First, I wish to refer to the claimant’s reported words of Bishop Bell. I work in primary school, with children the same age as the claimant at the time of the alleged abuse. In my experience as a child therapist, the accurate recall of words spoken to children of 5 to 9 years is unreliable. As Professor Maden points out in his report, memory is not fixed and shifts over time. The memory substitutes words that fulfil the emotional recall, rather than the actual words. There were forty plus years between the alleged words spoken and the words reported. I feel there is reason to be cautious over the alleged words. The words themselves are lost over many decades. The emotional trauma is what is recalled. In processing trauma, memories subconsciously adjust to fit the adult interpretation of experience. This does not mean that the claimant is intentionally lying, but neither does it mean it is accurate.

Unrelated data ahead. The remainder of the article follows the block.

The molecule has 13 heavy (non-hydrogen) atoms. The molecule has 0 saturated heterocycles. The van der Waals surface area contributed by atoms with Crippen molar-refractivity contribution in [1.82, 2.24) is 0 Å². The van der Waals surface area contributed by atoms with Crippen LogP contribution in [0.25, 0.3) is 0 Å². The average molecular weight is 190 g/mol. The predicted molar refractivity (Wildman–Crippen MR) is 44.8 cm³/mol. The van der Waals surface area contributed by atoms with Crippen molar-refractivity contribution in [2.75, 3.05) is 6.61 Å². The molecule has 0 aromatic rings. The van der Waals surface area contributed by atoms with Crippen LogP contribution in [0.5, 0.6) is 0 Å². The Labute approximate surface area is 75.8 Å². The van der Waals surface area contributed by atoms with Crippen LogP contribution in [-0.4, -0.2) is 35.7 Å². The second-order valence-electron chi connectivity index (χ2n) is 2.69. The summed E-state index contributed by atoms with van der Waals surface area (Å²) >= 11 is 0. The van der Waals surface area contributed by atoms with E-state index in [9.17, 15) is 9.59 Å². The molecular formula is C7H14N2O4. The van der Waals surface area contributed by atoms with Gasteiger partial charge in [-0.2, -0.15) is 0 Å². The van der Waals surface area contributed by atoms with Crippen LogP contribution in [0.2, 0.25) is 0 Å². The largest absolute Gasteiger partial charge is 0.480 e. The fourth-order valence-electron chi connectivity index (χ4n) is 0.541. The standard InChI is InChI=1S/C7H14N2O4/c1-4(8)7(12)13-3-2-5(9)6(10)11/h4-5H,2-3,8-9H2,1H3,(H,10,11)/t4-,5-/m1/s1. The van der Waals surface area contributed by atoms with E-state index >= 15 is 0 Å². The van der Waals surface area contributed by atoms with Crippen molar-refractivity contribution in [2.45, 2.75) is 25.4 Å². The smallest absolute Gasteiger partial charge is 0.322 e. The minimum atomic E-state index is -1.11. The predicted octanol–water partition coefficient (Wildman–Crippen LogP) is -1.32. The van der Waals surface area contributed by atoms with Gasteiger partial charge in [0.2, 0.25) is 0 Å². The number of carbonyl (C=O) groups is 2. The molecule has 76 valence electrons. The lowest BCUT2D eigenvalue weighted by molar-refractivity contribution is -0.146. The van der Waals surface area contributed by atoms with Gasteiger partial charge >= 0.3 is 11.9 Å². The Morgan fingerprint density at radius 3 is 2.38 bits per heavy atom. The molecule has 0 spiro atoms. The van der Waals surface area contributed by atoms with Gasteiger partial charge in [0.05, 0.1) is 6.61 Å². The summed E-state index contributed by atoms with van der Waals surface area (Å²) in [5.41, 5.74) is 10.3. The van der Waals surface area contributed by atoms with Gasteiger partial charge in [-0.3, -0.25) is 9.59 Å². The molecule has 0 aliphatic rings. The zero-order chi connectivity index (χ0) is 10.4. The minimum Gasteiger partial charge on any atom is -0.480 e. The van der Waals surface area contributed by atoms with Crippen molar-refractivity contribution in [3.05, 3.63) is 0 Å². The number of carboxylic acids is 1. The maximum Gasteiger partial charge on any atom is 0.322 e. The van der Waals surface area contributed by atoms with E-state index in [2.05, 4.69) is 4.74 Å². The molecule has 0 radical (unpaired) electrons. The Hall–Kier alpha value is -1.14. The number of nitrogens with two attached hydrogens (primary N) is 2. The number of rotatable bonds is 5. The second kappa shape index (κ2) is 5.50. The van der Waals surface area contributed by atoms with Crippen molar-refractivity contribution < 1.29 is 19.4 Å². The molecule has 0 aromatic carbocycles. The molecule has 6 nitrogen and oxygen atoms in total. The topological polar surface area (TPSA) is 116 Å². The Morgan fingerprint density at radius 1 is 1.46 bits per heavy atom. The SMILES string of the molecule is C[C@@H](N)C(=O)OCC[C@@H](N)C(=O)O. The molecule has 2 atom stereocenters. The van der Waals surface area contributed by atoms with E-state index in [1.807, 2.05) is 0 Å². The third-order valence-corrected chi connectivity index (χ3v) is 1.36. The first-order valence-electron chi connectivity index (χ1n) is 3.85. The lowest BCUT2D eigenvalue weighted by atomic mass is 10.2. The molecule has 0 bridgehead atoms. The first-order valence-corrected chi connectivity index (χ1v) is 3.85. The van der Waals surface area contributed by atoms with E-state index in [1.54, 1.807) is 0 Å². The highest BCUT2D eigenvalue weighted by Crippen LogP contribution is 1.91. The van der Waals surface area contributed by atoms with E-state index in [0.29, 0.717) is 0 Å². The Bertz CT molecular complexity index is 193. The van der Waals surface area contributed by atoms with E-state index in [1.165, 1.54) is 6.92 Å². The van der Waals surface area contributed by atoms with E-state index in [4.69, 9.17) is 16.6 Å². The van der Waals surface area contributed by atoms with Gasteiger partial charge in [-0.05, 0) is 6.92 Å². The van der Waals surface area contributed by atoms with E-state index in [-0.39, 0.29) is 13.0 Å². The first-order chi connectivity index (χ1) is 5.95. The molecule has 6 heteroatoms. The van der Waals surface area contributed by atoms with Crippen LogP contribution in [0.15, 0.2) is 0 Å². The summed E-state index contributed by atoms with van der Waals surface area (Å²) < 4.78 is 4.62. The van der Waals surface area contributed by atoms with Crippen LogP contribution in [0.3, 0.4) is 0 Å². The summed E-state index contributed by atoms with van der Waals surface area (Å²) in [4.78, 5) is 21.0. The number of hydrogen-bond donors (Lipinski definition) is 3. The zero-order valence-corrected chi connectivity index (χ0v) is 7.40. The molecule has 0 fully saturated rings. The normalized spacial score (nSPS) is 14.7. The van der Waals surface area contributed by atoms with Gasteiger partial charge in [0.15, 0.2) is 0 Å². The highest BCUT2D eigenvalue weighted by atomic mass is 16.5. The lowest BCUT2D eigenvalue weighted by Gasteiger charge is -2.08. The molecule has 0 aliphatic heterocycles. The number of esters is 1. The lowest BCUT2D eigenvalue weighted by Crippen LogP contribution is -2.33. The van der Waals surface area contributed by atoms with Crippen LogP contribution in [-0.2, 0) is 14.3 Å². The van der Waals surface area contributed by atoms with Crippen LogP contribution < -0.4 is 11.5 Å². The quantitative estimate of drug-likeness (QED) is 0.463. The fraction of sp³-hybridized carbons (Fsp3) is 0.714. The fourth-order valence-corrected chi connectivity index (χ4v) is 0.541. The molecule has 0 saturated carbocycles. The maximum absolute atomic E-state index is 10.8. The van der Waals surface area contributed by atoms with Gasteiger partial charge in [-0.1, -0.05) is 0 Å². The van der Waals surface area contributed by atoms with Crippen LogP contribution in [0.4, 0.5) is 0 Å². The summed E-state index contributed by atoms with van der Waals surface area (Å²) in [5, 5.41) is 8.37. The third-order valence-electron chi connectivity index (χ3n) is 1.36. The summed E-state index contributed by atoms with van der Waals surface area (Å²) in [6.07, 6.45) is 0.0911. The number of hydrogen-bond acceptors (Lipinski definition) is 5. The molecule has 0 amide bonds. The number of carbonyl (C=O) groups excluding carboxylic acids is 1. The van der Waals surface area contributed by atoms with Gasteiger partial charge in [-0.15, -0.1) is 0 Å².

Again with reference to Professor’s Maden’s report, his expert opinion is that. ’Nevertheless it remains my view that the possibility of false memories in this case cannot be excluded.’
It is important to distinguish between believing the claimant was abused and also having memory distortion. Professor Maden’s professional opinion does not attribute the alleged abuse to Bishop Bell. This opens up the possibility that there was some other unknown perpetrator, who has been wrongly identified as the Bishop.
In defence of George Bell, there is plenty of historical evidence of his actions and behaviour in his role as Bishop of Chichester, recorded at the time, without lapse of decades before it was examined. I believe Bishop Bell’s exceptional character evolved from his involvement in the events unfolding in Europe in the 1930’s and 40s as regards the rise of the Nazi regime and the Holocaust. His personality is so vastly at odds with that of child abuser, that from a psychological point of view, it must be called into question.